Jeremiah, in our First Reading, is presented as experiencing the consequences of the burning word of God within him. Jeremiah's preaching divided the city and incited such opposition that people sought his death. He showed the courage of his prophetic conviction by telling King Zedekiah that the Lord God said he had to surrender to the mighty army of Babylonian empire to save Israel.  The result was that Jeremiah was thrown into a deep, muddy cistern to die for his "treason." Standing in this prophetic tradition, Paul, in the second reading, challenges the Judeo-Christians to stand firm in their Faith in Jesus, ignoring the ostracism imposed on them by their own former Jewish community.  Jesus, too, in today’s Gospel, preaches the word of God which continues to divide families, a word which, he knew, would ultimately lead to his death.  The fire Jesus came to bring is the fire of love and the fire of hope.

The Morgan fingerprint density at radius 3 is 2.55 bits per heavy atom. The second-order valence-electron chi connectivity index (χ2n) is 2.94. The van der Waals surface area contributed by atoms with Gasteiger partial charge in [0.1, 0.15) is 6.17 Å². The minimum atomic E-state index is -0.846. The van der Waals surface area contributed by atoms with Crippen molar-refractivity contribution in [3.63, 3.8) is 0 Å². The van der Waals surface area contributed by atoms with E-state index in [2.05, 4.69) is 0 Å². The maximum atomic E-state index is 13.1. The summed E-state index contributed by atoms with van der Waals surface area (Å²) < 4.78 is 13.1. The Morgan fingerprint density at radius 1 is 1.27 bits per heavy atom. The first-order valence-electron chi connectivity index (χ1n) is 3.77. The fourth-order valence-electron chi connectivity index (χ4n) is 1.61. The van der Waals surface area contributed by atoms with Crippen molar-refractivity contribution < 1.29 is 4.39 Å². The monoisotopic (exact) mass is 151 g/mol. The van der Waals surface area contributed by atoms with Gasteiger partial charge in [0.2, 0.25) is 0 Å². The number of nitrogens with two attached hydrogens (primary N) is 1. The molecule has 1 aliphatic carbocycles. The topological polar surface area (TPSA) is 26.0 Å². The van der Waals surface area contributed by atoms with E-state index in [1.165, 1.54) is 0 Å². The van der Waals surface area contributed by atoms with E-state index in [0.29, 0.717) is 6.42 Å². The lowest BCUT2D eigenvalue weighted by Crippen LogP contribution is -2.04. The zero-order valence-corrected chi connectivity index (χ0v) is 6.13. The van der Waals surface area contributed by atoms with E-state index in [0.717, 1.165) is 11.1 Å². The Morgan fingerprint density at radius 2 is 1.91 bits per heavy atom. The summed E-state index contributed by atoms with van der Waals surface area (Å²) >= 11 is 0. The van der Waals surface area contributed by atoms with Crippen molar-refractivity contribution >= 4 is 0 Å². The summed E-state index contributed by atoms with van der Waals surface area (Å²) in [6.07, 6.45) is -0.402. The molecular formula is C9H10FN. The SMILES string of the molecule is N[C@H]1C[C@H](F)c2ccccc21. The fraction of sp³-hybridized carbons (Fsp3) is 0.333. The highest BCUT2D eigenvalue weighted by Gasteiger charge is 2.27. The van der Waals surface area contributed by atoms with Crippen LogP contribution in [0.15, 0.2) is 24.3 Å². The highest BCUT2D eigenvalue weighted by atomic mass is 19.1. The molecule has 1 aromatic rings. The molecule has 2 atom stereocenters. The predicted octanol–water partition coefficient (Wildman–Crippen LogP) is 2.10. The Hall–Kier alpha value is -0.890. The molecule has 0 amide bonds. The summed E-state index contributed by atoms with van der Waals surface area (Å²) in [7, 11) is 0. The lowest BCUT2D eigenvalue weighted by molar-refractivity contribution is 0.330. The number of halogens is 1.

In Christianity, the loyalty to Christ has to take precedence over the dearest loyalties of this earth.  Standing up for what is right, working for justice and truth are higher aims than unity, and working for those aims will sometimes cause division.  Hence, Christians today may cause division and rouse opposition because they share through their Baptism the prophetic charism of speaking God’s word, no matter how unpopular; and of giving a voice to those who have no one to speak for them.

There was this amateur naturalist who saw a cocoon. This naturalist saw a butterfly struggling to get out of that cocoon. The butterfly was struggling to get out of the cocoon and was just about ready to break out of that cocoon. The amateur naturalist was closely watching as this miracle unfolded. Then, the naturalist did a very dumb thing. He took out his pocket knife and he slit the cocoon so that the butterfly did not have to struggle. The butterfly came out but could not fly around because it had no perfect wings. It develops its wings from the juice that comes from the body while struggling to get out of the cocoon.